A human rights icon known as an architect of the civil rights movement was posthumously pardoned for his conviction under outdated laws punishing homosexual activity, California’s governor announced Wednesday.
Gov. Gavin Newsom pardoned Bayard Rustin for his conviction in 1953 after he was arrested for having sex with two men in a parked car in Pasadena. He was in town as part of a lecture tour on anticolonial struggles in West Africa.
He served 50 days in Los Angeles County jail and had to register as a sex offender before returning to his home state of New York. He died in 1987.
Rustin was a confidant of Dr. Martin Luther King Jr. and a key organizer of the March on Washington in 1963. He also helped plan other nonviolent protests and boycotts to end legalized racial discrimination.
Newsom noted that police and prosecutors nationwide at the time used charges like vagrancy, loitering and sodomy to punish lesbian, gay, bisexual, transgender and queer (LGBTQ) people.
He issued an executive order creating what he called a new clemency initiative to identify those who might be eligible for pardons and swiftly consider those applications. He encouraged Californians to apply for clemency for people they believe meet that criteria.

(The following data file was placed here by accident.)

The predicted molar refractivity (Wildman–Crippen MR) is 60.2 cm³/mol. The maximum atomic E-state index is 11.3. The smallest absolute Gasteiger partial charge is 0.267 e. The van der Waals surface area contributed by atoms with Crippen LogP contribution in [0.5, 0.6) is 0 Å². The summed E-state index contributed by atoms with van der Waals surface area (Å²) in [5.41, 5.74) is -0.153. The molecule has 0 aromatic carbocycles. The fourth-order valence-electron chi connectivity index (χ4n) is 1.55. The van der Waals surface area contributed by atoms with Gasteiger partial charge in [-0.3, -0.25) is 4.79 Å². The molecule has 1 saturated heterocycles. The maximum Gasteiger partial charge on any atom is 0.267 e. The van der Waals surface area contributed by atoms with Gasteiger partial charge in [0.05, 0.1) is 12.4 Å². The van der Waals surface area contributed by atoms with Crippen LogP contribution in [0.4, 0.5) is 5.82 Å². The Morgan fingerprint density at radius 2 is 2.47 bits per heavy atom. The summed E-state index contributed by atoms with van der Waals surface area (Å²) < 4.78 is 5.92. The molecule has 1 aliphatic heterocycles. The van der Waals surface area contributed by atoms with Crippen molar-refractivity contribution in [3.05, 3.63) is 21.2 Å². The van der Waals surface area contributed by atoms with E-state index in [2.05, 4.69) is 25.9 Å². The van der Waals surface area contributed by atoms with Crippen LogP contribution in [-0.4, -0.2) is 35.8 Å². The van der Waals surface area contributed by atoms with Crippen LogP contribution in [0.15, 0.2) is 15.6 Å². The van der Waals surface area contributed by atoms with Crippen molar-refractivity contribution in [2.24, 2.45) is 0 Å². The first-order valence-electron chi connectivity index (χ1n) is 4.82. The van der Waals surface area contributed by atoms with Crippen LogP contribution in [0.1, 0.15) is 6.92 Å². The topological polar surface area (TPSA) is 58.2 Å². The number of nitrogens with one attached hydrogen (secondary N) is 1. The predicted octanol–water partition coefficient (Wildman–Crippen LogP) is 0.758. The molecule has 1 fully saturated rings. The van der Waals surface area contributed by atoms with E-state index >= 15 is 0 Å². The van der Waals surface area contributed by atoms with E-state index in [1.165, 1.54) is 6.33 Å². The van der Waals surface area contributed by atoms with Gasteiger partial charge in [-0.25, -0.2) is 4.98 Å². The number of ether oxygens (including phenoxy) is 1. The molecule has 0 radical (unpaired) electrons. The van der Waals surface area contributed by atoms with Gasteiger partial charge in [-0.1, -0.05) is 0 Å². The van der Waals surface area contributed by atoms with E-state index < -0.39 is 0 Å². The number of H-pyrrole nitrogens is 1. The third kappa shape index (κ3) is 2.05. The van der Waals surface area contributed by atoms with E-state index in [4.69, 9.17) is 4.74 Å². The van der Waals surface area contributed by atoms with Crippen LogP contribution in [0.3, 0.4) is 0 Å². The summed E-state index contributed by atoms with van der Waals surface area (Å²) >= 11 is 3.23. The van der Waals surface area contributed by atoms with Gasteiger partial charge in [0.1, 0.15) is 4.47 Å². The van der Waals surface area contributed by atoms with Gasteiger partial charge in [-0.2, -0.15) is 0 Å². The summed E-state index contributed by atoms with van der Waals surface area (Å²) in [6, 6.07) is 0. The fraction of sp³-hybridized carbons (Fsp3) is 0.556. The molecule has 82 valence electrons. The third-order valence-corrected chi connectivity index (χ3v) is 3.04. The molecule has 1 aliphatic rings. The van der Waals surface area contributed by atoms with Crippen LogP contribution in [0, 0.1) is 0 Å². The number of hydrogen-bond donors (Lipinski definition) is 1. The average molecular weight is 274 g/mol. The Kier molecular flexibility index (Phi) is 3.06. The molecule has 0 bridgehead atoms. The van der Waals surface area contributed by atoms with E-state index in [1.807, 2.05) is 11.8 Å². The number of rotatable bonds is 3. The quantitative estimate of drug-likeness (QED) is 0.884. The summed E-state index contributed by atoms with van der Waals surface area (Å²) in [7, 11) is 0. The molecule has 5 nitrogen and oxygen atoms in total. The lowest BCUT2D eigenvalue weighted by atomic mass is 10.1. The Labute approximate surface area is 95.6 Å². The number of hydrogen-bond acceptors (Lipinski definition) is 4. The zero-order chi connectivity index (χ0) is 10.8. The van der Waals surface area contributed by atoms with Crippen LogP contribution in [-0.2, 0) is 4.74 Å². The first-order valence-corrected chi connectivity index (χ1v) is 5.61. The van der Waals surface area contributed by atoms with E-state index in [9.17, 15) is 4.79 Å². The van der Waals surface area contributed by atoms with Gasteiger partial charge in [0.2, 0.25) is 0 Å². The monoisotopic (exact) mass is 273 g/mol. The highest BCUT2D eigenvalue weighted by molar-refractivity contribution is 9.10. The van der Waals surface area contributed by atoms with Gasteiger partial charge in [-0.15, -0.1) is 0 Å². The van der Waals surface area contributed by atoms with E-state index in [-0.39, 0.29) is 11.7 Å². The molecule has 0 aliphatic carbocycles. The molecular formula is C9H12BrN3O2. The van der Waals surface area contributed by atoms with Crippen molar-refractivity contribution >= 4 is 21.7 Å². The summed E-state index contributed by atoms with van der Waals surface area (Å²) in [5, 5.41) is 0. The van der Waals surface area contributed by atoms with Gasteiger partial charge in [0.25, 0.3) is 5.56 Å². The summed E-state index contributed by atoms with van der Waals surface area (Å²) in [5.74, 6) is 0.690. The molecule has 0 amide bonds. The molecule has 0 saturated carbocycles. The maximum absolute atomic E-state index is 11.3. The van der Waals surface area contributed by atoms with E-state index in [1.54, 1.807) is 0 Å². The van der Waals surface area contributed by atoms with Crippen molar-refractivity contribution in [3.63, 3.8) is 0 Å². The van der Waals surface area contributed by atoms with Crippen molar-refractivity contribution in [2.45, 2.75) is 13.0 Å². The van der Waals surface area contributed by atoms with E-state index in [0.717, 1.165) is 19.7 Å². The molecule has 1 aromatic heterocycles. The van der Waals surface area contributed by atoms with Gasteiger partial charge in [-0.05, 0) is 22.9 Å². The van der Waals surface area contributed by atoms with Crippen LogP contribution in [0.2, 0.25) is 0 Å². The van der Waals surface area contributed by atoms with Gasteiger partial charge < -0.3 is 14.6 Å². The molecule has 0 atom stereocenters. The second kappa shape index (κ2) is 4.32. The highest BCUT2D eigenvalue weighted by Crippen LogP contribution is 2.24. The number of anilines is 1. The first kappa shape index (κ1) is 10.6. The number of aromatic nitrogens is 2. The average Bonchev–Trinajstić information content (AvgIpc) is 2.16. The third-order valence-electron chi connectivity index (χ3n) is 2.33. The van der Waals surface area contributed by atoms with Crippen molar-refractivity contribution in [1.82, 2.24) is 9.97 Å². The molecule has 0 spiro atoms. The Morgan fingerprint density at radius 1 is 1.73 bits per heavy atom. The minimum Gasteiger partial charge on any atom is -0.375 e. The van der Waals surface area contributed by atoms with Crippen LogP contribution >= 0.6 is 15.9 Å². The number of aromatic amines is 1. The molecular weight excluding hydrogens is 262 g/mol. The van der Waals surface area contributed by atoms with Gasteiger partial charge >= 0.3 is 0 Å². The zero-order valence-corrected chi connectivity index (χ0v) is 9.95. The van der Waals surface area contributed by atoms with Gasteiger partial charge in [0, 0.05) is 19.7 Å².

California’s governor announced Wednesday that he is posthumously pardoning a gay civil rights leader while creating a new pardon process for others convicted under outdated laws punishing homosexual activity.
“In California and across the country, many laws have been used as legal tools of oppression, and to stigmatize and punish LGBTQ people and communities and warn others what harm could await them for living authentically,” Newsom said in a statement.
He thanked those who pushed for Rustin’s pardon and encouraged others in similar circumstances “to seek a pardon to right this egregious wrong.”
Rustin was stripped of his leadership post at the Fellowship of Reconciliation, a pacifist organization involved in the civil rights movement, after U.S. Sen. Strom Thurmond of South Carolina read Rustin’s arrest file into the Congressional Record.
California repealed the law against consensual sex between same-sex adults in 1975, and in 1997 the state created a way for those individuals to be removed from the California Sex Offender Registry. But neither step changed the original convictions.
President Barack Obama honored Rustin posthumously with a Presidential Medal of Freedom, the highest civilian award in America, in 2013 for the 50th anniversary of the March on Washington and King’s famous “I Have a Dream” speech.